When you’re out on the hunt, looking for the next photographic opportunity, sometimes you happen upon something unexpected. This past weekend, I was in Portland, near PSU and Pioneer Square, it was hot and I was not finding much inspiration. After a couple of hours of aimless walking, I drove down to see Brooke, who happens to have some works available at Artistic Portland. After a visit, I told Brooke I was going to head to south east Portland to see what there was to offer.
I got in my car and headed towards the bridge, when I spotted a street closure due to a humungous crane and related construction. I immediately decided to pull over and check it out, and I’m glad I did. Upon arrival, I couldn’t quite discern if they were setting up the crane, or tearing it down. The crane was in pieces, on the ground, and it took up the better part of the entire block. Within minutes I realized they were tearing the crane down. What I also noticed was that these men were very well coordinated. It was like watching a show. They moved in unison from one section to the next, adeptly pulling out pins using sledge hammers, strapping pieces together for placement on flat-bed trucks, and disassembling all of the riser (for lack of a better term). Clearly these men had done this several times before, if not dozens upon dozens of times.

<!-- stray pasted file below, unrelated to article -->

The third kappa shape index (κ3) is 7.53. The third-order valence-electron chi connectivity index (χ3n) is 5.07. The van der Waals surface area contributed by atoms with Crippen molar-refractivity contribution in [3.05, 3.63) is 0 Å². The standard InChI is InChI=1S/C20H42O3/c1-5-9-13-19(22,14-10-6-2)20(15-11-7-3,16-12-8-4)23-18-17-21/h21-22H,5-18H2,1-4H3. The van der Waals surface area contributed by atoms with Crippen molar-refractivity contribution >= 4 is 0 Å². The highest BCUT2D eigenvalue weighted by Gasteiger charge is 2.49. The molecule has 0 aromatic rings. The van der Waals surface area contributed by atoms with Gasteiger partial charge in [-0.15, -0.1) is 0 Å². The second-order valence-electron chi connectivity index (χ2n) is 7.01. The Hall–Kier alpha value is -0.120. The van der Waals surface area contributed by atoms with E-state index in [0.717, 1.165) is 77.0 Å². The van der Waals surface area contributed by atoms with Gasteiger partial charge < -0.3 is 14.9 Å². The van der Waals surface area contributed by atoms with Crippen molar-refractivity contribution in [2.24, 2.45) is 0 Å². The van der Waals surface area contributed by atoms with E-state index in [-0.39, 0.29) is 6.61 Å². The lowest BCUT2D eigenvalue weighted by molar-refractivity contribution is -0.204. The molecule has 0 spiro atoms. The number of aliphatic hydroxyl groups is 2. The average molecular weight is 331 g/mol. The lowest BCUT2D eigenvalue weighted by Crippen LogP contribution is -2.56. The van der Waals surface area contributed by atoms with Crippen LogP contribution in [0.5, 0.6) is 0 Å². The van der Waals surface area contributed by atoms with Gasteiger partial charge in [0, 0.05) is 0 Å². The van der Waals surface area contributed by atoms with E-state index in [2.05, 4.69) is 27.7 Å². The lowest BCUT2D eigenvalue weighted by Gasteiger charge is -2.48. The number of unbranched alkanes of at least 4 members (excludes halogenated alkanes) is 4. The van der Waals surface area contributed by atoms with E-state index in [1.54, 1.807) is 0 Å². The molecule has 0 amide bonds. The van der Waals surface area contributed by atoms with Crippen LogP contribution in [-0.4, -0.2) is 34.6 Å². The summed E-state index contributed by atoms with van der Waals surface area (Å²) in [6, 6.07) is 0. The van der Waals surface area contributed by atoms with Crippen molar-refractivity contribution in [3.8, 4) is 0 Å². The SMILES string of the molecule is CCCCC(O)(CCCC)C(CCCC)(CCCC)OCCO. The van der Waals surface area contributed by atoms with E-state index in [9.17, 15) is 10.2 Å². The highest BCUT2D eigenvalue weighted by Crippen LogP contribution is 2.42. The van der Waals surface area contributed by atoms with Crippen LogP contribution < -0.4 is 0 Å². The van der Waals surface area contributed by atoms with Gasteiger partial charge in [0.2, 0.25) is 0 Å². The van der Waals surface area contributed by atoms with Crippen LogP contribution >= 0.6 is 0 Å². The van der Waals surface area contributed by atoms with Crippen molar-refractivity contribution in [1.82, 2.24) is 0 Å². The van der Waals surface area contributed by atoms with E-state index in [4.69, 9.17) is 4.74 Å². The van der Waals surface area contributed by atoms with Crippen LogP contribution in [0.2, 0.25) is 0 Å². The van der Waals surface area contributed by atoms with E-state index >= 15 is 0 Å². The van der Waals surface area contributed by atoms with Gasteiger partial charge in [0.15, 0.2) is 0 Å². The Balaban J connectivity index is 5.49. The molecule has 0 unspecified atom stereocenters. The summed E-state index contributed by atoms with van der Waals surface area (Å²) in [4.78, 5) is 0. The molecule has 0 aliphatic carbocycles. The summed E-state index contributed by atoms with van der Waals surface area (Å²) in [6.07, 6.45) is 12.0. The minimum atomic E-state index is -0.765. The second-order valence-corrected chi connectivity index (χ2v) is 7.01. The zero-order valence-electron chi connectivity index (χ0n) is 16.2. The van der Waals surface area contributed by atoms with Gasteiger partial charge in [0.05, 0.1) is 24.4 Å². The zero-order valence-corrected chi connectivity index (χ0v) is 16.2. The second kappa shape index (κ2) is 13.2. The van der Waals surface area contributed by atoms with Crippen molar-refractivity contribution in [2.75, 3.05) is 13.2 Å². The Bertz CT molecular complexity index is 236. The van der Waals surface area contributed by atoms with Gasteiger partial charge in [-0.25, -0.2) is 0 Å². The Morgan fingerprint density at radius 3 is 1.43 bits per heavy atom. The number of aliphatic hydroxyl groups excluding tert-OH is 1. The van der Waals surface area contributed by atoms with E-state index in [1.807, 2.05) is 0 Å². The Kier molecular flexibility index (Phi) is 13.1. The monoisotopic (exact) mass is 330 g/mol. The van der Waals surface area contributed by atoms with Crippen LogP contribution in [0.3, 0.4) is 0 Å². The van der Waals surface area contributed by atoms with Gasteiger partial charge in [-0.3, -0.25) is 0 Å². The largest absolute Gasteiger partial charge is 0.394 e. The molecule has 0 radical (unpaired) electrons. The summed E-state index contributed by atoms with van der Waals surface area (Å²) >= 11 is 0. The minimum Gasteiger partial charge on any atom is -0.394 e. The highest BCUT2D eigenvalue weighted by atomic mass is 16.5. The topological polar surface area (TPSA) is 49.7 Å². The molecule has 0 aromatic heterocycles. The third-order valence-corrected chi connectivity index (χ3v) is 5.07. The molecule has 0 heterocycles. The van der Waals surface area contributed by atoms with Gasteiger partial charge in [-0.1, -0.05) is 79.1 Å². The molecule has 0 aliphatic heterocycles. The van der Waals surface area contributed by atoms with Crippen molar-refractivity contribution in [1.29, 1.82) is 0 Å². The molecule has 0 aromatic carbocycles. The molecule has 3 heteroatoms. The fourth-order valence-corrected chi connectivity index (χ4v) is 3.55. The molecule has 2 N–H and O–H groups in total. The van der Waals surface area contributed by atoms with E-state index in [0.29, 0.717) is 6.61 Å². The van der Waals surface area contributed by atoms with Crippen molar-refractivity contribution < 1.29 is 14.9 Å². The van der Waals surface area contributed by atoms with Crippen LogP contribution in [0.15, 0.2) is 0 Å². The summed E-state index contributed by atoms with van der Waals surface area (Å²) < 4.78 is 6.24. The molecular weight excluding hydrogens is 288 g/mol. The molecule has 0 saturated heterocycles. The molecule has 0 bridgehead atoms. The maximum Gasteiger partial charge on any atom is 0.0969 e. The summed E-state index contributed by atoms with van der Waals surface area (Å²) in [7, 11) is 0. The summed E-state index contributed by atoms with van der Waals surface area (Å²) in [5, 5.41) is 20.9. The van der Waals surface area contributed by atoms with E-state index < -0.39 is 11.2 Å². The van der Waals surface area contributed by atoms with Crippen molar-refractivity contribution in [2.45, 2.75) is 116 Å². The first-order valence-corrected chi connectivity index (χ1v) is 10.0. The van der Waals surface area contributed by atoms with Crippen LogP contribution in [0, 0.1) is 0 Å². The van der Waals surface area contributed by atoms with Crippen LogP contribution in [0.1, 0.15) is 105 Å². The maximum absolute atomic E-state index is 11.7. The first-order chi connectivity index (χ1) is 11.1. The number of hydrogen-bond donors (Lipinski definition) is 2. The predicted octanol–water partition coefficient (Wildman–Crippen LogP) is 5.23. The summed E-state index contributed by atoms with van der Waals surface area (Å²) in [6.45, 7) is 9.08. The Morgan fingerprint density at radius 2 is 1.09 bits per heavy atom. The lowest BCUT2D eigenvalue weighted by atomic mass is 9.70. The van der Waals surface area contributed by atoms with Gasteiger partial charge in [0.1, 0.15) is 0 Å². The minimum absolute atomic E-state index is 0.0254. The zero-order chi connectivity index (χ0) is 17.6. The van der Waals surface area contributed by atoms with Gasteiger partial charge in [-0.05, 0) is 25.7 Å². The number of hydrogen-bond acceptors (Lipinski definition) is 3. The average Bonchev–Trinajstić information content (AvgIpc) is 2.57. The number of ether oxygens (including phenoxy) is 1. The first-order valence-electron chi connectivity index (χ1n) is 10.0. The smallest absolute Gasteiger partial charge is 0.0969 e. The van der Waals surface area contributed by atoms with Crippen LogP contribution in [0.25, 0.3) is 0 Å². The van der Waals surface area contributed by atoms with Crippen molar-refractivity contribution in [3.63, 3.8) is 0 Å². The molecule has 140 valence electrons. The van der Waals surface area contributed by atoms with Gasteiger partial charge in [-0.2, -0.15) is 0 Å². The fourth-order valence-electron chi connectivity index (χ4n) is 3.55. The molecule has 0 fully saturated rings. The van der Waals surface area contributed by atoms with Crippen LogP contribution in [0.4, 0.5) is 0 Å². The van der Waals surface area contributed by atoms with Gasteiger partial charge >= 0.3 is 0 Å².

I decided that this was just too good to pass up. I ended up pacing the block up and down, taking hundreds of frames over the span of about 2 hours. The men were generally aware of me, but they paid little attention until the job was nearly done. It was as though this has happened before for them, but for me I was fascinated. I knew that my son would appreciate seeing the images, but I also hoped that I had a blog post in the making. I shot the scene from every angle I could without intruding on their marked off work area.
Towards the end of the event, the crane operator put on googley-eyed glasses while operating the crane, and I grabbed the shot. Although that shot won’t appear here, I did get another more cheesy shot to post. Afterwards, one of the men approached me to make sure I got the silly photo, and he also mentioned that they do that every time for laughs.
Staying in one place for roughly two hours, shooting an entire scene that could almost be made into a time lapse was a rare luxury for me. Having spent the time and the effort, I have to say I highly recommend it if given the opportunity. It was a lot of fun to feel as though I was a photo journalist, and certainly I was documenting a very small slice of history in downtown Portland.
Overall, my message is to go with your gut. If you think you see something, or you feel as though there’s an image to be made somewhere, stick around! Get the shot or keep trying until you find the shot you’re envisioning. At the end of the moment, you will feel a greater satisfaction than usual, and you will have a story to tell with your images.